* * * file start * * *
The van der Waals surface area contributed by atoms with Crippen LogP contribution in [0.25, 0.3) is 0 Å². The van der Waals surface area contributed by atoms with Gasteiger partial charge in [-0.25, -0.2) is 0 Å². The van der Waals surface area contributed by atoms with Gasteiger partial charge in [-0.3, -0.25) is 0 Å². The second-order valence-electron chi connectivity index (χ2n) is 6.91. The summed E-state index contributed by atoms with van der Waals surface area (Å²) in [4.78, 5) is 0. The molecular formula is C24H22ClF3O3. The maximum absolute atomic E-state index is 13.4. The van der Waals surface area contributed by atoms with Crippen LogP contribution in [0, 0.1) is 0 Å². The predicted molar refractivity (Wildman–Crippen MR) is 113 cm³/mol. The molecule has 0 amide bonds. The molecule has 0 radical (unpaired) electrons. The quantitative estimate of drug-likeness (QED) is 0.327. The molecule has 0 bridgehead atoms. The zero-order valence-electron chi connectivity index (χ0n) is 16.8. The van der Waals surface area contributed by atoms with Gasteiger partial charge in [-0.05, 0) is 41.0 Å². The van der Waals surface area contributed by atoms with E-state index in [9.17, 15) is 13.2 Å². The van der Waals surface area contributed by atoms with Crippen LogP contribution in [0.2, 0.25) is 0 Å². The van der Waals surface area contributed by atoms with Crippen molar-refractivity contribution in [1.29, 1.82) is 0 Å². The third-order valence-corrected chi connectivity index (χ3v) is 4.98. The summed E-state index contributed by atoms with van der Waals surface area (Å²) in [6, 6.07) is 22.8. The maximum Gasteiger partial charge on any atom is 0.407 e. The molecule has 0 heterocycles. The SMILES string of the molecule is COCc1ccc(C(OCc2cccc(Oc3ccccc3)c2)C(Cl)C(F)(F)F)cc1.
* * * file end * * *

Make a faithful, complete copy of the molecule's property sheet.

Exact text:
The van der Waals surface area contributed by atoms with Crippen LogP contribution in [0.25, 0.3) is 0 Å². The van der Waals surface area contributed by atoms with Gasteiger partial charge in [-0.25, -0.2) is 0 Å². The van der Waals surface area contributed by atoms with Gasteiger partial charge in [-0.3, -0.25) is 0 Å². The second-order valence-electron chi connectivity index (χ2n) is 6.91. The summed E-state index contributed by atoms with van der Waals surface area (Å²) in [4.78, 5) is 0. The molecular formula is C24H22ClF3O3. The maximum absolute atomic E-state index is 13.4. The van der Waals surface area contributed by atoms with Crippen LogP contribution in [0, 0.1) is 0 Å². The predicted molar refractivity (Wildman–Crippen MR) is 113 cm³/mol. The molecule has 0 amide bonds. The molecule has 0 radical (unpaired) electrons. The quantitative estimate of drug-likeness (QED) is 0.327. The molecule has 0 bridgehead atoms. The zero-order valence-electron chi connectivity index (χ0n) is 16.8. The van der Waals surface area contributed by atoms with Gasteiger partial charge in [-0.05, 0) is 41.0 Å². The van der Waals surface area contributed by atoms with E-state index in [9.17, 15) is 13.2 Å². The van der Waals surface area contributed by atoms with Crippen LogP contribution in [0.2, 0.25) is 0 Å². The van der Waals surface area contributed by atoms with Crippen molar-refractivity contribution in [1.29, 1.82) is 0 Å². The third-order valence-corrected chi connectivity index (χ3v) is 4.98. The summed E-state index contributed by atoms with van der Waals surface area (Å²) in [6, 6.07) is 22.8. The maximum Gasteiger partial charge on any atom is 0.407 e. The molecule has 0 heterocycles. The SMILES string of the molecule is COCc1ccc(C(OCc2cccc(Oc3ccccc3)c2)C(Cl)C(F)(F)F)cc1.